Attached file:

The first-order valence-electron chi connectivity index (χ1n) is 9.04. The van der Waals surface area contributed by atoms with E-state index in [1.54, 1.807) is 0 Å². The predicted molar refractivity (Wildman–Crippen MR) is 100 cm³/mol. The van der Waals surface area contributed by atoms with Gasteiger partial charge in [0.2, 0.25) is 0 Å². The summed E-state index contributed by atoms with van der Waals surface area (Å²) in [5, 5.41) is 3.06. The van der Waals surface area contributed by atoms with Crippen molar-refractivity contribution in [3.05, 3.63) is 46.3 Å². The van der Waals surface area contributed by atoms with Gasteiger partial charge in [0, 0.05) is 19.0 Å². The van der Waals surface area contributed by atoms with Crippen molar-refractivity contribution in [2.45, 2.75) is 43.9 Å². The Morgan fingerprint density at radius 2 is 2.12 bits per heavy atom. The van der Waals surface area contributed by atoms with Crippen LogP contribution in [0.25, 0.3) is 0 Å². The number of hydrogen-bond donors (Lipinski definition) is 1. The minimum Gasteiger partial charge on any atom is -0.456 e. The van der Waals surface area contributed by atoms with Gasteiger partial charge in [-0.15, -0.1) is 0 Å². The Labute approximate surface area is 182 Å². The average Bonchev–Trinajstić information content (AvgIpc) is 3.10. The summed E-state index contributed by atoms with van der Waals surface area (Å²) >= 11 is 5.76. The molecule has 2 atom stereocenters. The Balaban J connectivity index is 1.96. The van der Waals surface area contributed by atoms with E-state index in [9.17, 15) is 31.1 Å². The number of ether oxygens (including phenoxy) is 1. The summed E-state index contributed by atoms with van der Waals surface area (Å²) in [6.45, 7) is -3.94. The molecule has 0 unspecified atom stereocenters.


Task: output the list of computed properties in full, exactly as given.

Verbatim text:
The first-order valence-electron chi connectivity index (χ1n) is 9.04. The van der Waals surface area contributed by atoms with E-state index in [1.54, 1.807) is 0 Å². The predicted molar refractivity (Wildman–Crippen MR) is 100 cm³/mol. The van der Waals surface area contributed by atoms with Gasteiger partial charge in [0.2, 0.25) is 0 Å². The summed E-state index contributed by atoms with van der Waals surface area (Å²) in [5, 5.41) is 3.06. The van der Waals surface area contributed by atoms with Crippen molar-refractivity contribution in [3.05, 3.63) is 46.3 Å². The van der Waals surface area contributed by atoms with Gasteiger partial charge in [0, 0.05) is 19.0 Å². The van der Waals surface area contributed by atoms with Crippen molar-refractivity contribution in [2.45, 2.75) is 43.9 Å². The Morgan fingerprint density at radius 2 is 2.12 bits per heavy atom. The van der Waals surface area contributed by atoms with Crippen LogP contribution in [0.25, 0.3) is 0 Å². The number of hydrogen-bond donors (Lipinski definition) is 1. The minimum Gasteiger partial charge on any atom is -0.456 e. The van der Waals surface area contributed by atoms with Gasteiger partial charge in [-0.15, -0.1) is 0 Å². The Labute approximate surface area is 182 Å². The average Bonchev–Trinajstić information content (AvgIpc) is 3.10. The summed E-state index contributed by atoms with van der Waals surface area (Å²) >= 11 is 5.76. The molecule has 2 atom stereocenters. The Balaban J connectivity index is 1.96. The van der Waals surface area contributed by atoms with E-state index in [9.17, 15) is 31.1 Å². The number of ether oxygens (including phenoxy) is 1. The summed E-state index contributed by atoms with van der Waals surface area (Å²) in [6.45, 7) is -3.94. The molecule has 0 unspecified atom stereocenters.